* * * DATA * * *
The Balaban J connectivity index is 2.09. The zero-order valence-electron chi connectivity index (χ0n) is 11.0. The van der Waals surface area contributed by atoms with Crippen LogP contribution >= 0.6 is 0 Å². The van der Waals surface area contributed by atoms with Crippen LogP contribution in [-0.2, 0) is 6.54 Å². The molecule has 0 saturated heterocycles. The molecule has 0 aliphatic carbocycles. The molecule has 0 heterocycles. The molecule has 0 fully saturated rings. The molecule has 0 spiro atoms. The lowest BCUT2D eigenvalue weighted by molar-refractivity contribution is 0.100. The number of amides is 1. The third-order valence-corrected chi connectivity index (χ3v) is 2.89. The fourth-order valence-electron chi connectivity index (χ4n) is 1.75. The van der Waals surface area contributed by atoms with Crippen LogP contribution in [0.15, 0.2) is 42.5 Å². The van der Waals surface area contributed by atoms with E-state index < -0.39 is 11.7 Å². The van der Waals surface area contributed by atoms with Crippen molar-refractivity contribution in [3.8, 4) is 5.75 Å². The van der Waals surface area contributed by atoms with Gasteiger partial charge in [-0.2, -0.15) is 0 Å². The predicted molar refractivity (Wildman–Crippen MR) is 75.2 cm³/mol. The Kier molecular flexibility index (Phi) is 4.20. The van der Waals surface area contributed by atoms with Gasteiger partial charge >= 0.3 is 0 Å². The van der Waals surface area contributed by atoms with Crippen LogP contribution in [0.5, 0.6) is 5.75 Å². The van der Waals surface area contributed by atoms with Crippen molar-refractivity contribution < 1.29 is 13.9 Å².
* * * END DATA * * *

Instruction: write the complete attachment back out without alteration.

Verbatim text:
The Balaban J connectivity index is 2.09. The zero-order valence-electron chi connectivity index (χ0n) is 11.0. The van der Waals surface area contributed by atoms with Crippen LogP contribution >= 0.6 is 0 Å². The van der Waals surface area contributed by atoms with Crippen LogP contribution in [-0.2, 0) is 6.54 Å². The molecule has 0 saturated heterocycles. The molecule has 0 aliphatic carbocycles. The molecule has 0 heterocycles. The molecule has 0 fully saturated rings. The molecule has 0 spiro atoms. The lowest BCUT2D eigenvalue weighted by molar-refractivity contribution is 0.100. The number of amides is 1. The third-order valence-corrected chi connectivity index (χ3v) is 2.89. The fourth-order valence-electron chi connectivity index (χ4n) is 1.75. The van der Waals surface area contributed by atoms with Crippen LogP contribution in [0.15, 0.2) is 42.5 Å². The van der Waals surface area contributed by atoms with E-state index < -0.39 is 11.7 Å². The van der Waals surface area contributed by atoms with Crippen molar-refractivity contribution in [3.8, 4) is 5.75 Å². The van der Waals surface area contributed by atoms with Gasteiger partial charge in [-0.2, -0.15) is 0 Å². The predicted molar refractivity (Wildman–Crippen MR) is 75.2 cm³/mol. The Kier molecular flexibility index (Phi) is 4.20. The van der Waals surface area contributed by atoms with Gasteiger partial charge >= 0.3 is 0 Å². The van der Waals surface area contributed by atoms with Crippen LogP contribution in [0.5, 0.6) is 5.75 Å². The van der Waals surface area contributed by atoms with Crippen molar-refractivity contribution < 1.29 is 13.9 Å².